Often times you will hear complaints about younger people’s languages and most of the time it will boil down to the older generation being upset with the younger generations’ language. I am talking about what is more commonly known as the four-letter variety. Interestingly I was having a conversation yesterday about this very subject. I was challenged to prove language is fluid and being I needed to get my mind off some things, I took it up. Moreover, I learned a lot about the vulgar history of language.
Now you might ask what this has to do with technology and my blog, and I can say it does have lot to do with technology and how it is shaping the future of our language. As the Internet is bringing us more and more together, cultures are starting to merge and shape in ways not seen before. And one of the things in language that has always been true, those younger creating their own forms of words and slangs has been accelerated with access to a bigger community. Language is changing, and most likely going through some of the most rapid changes we have ever seen. In addition, those who cannot or choose not to keep up are being left behind. Even the rules to language are being shaped in new and different ways. Language is now more fluid then it every has been.
Hold on one second…
Now I feel much better…
Being who I am I rather not go into naming the actual language in this article, but nonetheless I learned that most of our vulgar language came from commonplace terms that morphed and changed meanings over time. The first thing to understand that the term vulgar used to mean a blasphemy against God, in terms of when we came to identify vulgarity with sex and body parts came from Victorianism. But it all still comes down to shock, and as one period of time culture and people find one thing shocking (Blasphemy) another finds something else shocking (behind closed door acts.) However, this also proves that language changes over time and once the culture no longer deems something vulgar it moves away from being vulgar.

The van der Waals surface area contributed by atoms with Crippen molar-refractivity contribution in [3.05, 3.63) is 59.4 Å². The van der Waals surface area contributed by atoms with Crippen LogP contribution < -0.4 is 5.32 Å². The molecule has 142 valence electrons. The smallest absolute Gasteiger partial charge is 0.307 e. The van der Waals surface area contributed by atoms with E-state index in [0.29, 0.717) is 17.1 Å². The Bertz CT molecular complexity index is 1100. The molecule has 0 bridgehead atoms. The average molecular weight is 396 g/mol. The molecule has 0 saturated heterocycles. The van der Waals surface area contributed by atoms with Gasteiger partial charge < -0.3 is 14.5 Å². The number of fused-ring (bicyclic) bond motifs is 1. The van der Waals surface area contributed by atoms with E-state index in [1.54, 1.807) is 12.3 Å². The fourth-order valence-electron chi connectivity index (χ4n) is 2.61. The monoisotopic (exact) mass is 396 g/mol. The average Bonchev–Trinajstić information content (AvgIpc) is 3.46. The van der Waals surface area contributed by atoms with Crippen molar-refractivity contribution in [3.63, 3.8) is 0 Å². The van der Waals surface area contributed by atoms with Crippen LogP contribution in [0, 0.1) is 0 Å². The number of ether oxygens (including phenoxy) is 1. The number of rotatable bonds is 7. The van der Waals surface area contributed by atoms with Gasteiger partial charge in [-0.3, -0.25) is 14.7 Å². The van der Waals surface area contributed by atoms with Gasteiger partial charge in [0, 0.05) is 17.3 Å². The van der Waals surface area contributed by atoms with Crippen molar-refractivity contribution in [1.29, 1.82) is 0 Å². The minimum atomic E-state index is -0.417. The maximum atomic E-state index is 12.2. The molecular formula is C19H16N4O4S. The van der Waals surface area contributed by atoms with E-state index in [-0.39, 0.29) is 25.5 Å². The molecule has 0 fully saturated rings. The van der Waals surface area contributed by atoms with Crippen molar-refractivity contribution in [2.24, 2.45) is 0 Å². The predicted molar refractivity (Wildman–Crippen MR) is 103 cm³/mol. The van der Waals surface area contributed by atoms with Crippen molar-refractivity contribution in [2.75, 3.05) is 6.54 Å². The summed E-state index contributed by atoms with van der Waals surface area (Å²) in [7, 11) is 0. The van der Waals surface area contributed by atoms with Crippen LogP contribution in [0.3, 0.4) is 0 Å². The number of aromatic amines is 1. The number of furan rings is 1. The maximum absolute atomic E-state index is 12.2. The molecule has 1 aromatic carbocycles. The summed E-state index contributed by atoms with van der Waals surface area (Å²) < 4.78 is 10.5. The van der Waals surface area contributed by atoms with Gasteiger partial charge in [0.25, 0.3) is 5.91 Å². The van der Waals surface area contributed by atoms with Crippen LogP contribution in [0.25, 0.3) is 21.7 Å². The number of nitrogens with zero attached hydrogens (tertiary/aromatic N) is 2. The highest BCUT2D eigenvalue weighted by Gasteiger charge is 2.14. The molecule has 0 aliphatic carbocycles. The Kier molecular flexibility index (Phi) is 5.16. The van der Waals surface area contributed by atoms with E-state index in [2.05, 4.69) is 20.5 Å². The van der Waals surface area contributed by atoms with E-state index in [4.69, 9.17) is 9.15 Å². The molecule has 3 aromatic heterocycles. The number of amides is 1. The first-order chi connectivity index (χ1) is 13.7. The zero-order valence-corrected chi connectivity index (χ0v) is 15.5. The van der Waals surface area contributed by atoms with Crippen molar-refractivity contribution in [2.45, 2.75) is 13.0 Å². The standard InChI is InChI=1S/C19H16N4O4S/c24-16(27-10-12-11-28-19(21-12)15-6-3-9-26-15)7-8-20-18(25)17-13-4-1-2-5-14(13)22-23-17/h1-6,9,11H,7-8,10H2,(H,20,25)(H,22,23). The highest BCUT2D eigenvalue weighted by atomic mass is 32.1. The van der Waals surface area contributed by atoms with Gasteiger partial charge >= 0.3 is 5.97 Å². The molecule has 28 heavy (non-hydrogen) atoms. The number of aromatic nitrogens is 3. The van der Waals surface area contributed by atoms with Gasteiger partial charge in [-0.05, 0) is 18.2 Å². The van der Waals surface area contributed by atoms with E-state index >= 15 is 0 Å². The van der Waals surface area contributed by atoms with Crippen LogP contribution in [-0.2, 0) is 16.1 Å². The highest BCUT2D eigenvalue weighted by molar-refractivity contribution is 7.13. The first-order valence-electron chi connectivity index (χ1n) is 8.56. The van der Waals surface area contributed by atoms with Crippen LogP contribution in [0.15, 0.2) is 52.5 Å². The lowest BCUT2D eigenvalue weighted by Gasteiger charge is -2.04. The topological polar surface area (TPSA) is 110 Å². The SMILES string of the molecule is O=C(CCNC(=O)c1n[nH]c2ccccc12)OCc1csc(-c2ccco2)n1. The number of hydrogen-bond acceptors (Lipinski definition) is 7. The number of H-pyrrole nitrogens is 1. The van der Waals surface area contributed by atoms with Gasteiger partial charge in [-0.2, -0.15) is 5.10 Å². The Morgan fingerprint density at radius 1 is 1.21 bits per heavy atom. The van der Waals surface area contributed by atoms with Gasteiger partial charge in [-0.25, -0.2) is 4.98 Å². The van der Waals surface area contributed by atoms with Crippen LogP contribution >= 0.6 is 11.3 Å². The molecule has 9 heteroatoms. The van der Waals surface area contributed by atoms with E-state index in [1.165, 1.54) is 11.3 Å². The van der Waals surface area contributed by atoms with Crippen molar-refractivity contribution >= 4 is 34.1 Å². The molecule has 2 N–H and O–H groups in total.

And in bigger terms if the younger generations deem something not to have a certain connotation and meaning, as the older generation dies off, the meaning that is no longer enforced is placated to history. Then the older meanings of words become only known to the scholars of future generations who choose to study them. Even more ironic is that as certain language has slipped into commonplace older generations will claim that the younger generations are too loose in their language. When the truth is every generation plays with language in their youth.
So are we “cool” with that?
Now part of my challenge was to find a word that is commonplace today and no longer vulgar. I found such a word.
mid-14c., “to take possession of,” also “to take up space or time, employ (someone),” from O.Fr. occuper, from L. occupare “take over, seize, possess, occupy,” from ob “over” + intensive form of capere “to grasp, seize” (see capable). During 16c.-17c. a euphemism for “have sexual intercourse with,” which caused it to fall from polite usage.